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So, let´s get started by jumping right in to a perfectly domestic act like the drying of one´s clothes and we´ll begin to get to know each other through the recounting of life´s daily trials and tribulations as told by me from down here below the fold in Buenos Aires.

My family of four generates 4 loads of laundry a week, two whites and two colored, not to mention sheets, towels and sundries. So what, everyone has laundry, Olive, this is nothing new or of special relevance, what gives? Well, here in Buenos Aires (or BA as we Americans who are in the know like to call it), the clothes  dryer has not gained traction, not one bit. What, no heat blowing perfectly square companion machine to your washing machine (because yes, we do have those and they look just like yours, promise)? So why the omission from the market of the accmpanying dryer? Beats me. All I know is that there is one model on the market and it probably doesn´t even dry that well. How would I know this? Because in my limited experience, Europe is not really on the dryer-train either. Oh, they exist, but they take twice as long and do not really produce fluffy towels, say.

Fluffy towels, ahhh, sigh.

These are a thing of the past in my life. My towels emerge from their washing and drying CRISP. What, crisp, you surely mean hard or even rough you say, but no, I prefer to call them crisp and attempt to conjure images of beachy sun-dried towels as opposed to the sandpaper they so closely resemble.

Without the help of the handy clothes dryer, a washing girl´s best friend is the “tender”  as it is called in castellaño, our Argentine version of Spanish. And yes, even in Spanish it is pronounced just like the chicken variety served at KFC.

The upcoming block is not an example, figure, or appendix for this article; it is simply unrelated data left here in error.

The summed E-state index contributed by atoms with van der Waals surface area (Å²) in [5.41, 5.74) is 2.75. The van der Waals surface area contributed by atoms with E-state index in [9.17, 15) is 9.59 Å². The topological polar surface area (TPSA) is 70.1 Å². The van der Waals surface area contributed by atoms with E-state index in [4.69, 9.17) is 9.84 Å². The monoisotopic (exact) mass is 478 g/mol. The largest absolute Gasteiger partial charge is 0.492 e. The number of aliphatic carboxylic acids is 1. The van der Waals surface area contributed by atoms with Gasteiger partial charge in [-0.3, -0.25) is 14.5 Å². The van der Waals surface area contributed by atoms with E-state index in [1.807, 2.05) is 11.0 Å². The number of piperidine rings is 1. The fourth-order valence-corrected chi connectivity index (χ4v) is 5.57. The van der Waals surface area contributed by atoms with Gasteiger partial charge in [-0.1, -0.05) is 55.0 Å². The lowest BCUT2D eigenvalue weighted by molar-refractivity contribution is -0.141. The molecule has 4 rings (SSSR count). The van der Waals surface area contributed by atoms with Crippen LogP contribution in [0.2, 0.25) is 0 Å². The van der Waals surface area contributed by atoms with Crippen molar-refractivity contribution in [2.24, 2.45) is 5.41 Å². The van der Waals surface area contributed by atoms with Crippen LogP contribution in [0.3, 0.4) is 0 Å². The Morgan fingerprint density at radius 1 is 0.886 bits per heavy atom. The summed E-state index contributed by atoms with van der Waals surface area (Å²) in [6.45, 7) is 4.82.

The tender and his identical partner live on my 1m by 3m balcony and serve to dry all of my family´s laundry, towels, sheets, etc. As such one gets really good at both shaking out damp laundry to prevent wrinkles (since I do NOT iron!) and folding/overlapping certain items to maximize space.

This is a task which requires especially good luck in the winter when the sweats roll out and need to be washed and there are only 8 hours of sunlight and cold damp weather in the air all day! (but that´s another story, for July or August perhaps when it gets nice and cold) .

Truth be told, the only time I really miss a dryer is when it rains on your freshly washed hanging clothes (and a good sideways thunderstorm will do that, even on a roofed balcony) and then proceeds to rain for two days straight, forcing the drying process into the living room. Because everybody knows that drying clothes on the balcony is common sense, in the living room its downright tacky.

So yes, I do miss a dryer now and then, though as the Argentines will happily tell you (and I am afraid I must agree) clothes that are lined dried last a hell of a lot longer than than those that are beaten about twice a week in a dryer.